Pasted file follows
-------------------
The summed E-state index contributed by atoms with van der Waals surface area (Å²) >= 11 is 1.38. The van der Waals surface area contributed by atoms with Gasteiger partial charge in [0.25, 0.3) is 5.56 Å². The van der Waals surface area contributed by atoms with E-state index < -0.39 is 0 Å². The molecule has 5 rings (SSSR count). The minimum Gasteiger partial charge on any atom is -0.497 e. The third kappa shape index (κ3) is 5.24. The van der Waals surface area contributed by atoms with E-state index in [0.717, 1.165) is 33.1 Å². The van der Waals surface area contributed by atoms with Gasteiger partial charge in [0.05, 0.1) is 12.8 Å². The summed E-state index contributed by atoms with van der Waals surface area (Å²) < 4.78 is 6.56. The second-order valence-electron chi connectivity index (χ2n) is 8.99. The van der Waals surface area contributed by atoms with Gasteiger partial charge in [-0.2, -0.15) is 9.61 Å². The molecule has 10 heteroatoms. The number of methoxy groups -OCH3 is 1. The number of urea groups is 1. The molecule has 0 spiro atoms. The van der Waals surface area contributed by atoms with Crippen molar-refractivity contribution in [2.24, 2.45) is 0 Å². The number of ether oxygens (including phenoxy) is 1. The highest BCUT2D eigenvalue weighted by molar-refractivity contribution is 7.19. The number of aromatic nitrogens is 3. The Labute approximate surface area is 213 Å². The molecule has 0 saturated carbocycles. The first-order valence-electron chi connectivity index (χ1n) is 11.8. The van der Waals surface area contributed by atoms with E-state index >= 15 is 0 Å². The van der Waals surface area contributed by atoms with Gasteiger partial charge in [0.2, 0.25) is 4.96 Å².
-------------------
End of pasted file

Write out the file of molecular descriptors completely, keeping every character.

The summed E-state index contributed by atoms with van der Waals surface area (Å²) >= 11 is 1.38. The van der Waals surface area contributed by atoms with Gasteiger partial charge in [0.25, 0.3) is 5.56 Å². The van der Waals surface area contributed by atoms with E-state index < -0.39 is 0 Å². The molecule has 5 rings (SSSR count). The minimum Gasteiger partial charge on any atom is -0.497 e. The third kappa shape index (κ3) is 5.24. The van der Waals surface area contributed by atoms with E-state index in [0.717, 1.165) is 33.1 Å². The van der Waals surface area contributed by atoms with Gasteiger partial charge in [0.05, 0.1) is 12.8 Å². The summed E-state index contributed by atoms with van der Waals surface area (Å²) < 4.78 is 6.56. The second-order valence-electron chi connectivity index (χ2n) is 8.99. The van der Waals surface area contributed by atoms with Gasteiger partial charge in [-0.2, -0.15) is 9.61 Å². The molecule has 10 heteroatoms. The number of methoxy groups -OCH3 is 1. The number of urea groups is 1. The molecule has 0 spiro atoms. The van der Waals surface area contributed by atoms with Crippen molar-refractivity contribution in [2.24, 2.45) is 0 Å². The number of ether oxygens (including phenoxy) is 1. The highest BCUT2D eigenvalue weighted by molar-refractivity contribution is 7.19. The number of aromatic nitrogens is 3. The Labute approximate surface area is 213 Å². The molecule has 0 saturated carbocycles. The first-order valence-electron chi connectivity index (χ1n) is 11.8. The van der Waals surface area contributed by atoms with E-state index >= 15 is 0 Å². The van der Waals surface area contributed by atoms with Gasteiger partial charge in [0.2, 0.25) is 4.96 Å².